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The tree Syzygium travancoricum is listed as Critically Endangered (species facing an “extremely high risk of extinction in the immediate future” ) by the International Union for Conservation of Nature and Natural Resources.

First discovered in the swampy lowlands (altitude less than 65 m) of Travancore by Bourdillon in 1894,  it is a large tree sparsely distributed in evergreen hill forest and deciduous forest, occurring up to 1,000 m. It is found in Karnataka, Tamil Nadu and Kerala states. 35 trees of this species were discovered in the Myristica swamps of Siddapur taluk in Uttar Kannada district of Karnataka.

Syzygium travancoricum. a) Habitat; b) coppicing stump; c) floating water roots; d) a single flower and e) twig with fruits. Image courtesy: http://www.ces.iisc.ernet.in

The Western Ghats contain diverse ecosystems. Among them, are rare fresh water wetlands confined to low altitudes. Characterized by the slow flowing streams of the Western Ghats’ river system, these wetlands are called Myristica swamps. Trees belonging to a primitive family of angiosperms; “Myristicaceae” are the dominant tree species of this unique wetland ecosystem. These wetlands also host the critically endangered Syzygium travancoricum  and play a critical role in water storing and maintaining ground water level. Myristica swamps are critically endangered ecosystem in Western Ghats.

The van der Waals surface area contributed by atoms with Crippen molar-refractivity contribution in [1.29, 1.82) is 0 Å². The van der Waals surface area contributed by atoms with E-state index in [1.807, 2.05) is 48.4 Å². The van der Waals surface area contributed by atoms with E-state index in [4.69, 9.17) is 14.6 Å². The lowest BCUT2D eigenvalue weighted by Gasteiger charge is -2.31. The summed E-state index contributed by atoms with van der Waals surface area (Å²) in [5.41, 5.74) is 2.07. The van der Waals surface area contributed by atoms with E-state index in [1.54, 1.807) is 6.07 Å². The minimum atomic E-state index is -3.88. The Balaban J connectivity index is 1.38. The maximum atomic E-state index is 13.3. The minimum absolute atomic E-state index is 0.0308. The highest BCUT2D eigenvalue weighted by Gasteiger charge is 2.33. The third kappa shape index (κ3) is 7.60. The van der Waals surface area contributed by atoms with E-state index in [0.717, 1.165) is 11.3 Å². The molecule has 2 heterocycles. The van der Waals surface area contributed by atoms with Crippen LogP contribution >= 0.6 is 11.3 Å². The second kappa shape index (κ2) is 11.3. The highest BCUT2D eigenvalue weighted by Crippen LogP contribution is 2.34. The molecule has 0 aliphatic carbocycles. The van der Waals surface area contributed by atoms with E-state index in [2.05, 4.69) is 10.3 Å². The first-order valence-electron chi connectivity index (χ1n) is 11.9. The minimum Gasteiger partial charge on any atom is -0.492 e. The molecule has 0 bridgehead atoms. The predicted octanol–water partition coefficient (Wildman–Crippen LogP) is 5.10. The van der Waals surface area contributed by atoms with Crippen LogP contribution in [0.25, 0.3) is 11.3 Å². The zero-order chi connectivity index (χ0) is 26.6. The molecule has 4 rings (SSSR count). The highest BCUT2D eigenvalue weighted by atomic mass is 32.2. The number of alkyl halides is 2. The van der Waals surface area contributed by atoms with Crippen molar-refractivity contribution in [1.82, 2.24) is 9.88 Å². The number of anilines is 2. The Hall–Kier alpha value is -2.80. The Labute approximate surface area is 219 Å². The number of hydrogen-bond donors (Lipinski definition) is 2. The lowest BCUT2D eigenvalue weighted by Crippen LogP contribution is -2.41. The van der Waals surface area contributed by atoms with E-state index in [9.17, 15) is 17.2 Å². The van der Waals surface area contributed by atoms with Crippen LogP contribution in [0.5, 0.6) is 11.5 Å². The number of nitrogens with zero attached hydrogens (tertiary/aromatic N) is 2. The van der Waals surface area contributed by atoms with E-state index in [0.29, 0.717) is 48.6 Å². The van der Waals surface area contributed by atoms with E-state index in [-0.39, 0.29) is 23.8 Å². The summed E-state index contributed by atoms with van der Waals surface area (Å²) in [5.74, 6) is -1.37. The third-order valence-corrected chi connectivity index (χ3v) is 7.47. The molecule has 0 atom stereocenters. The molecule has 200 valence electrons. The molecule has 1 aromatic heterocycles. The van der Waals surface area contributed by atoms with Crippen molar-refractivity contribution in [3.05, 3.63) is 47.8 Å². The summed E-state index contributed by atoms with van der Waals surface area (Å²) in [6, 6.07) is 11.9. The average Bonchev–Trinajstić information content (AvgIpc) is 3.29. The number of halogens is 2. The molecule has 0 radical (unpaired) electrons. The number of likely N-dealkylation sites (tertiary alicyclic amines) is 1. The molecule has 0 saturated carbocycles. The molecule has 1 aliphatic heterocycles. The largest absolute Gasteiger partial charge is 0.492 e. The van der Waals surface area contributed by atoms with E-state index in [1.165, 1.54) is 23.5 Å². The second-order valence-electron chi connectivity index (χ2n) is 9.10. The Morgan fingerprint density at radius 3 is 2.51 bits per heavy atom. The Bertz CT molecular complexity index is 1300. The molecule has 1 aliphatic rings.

Syzygium travancoricum occurs over a range extending from South Kanara in Karnataka to the southern tip of the Western Ghats in Tamil Nadu.

The tree population has declined considerably because of over-exploitation (logging and wood harvesting) and habitat degradation. According to researchers, regeneration appears to be very poor. For more information, visit IUCN website, IISC website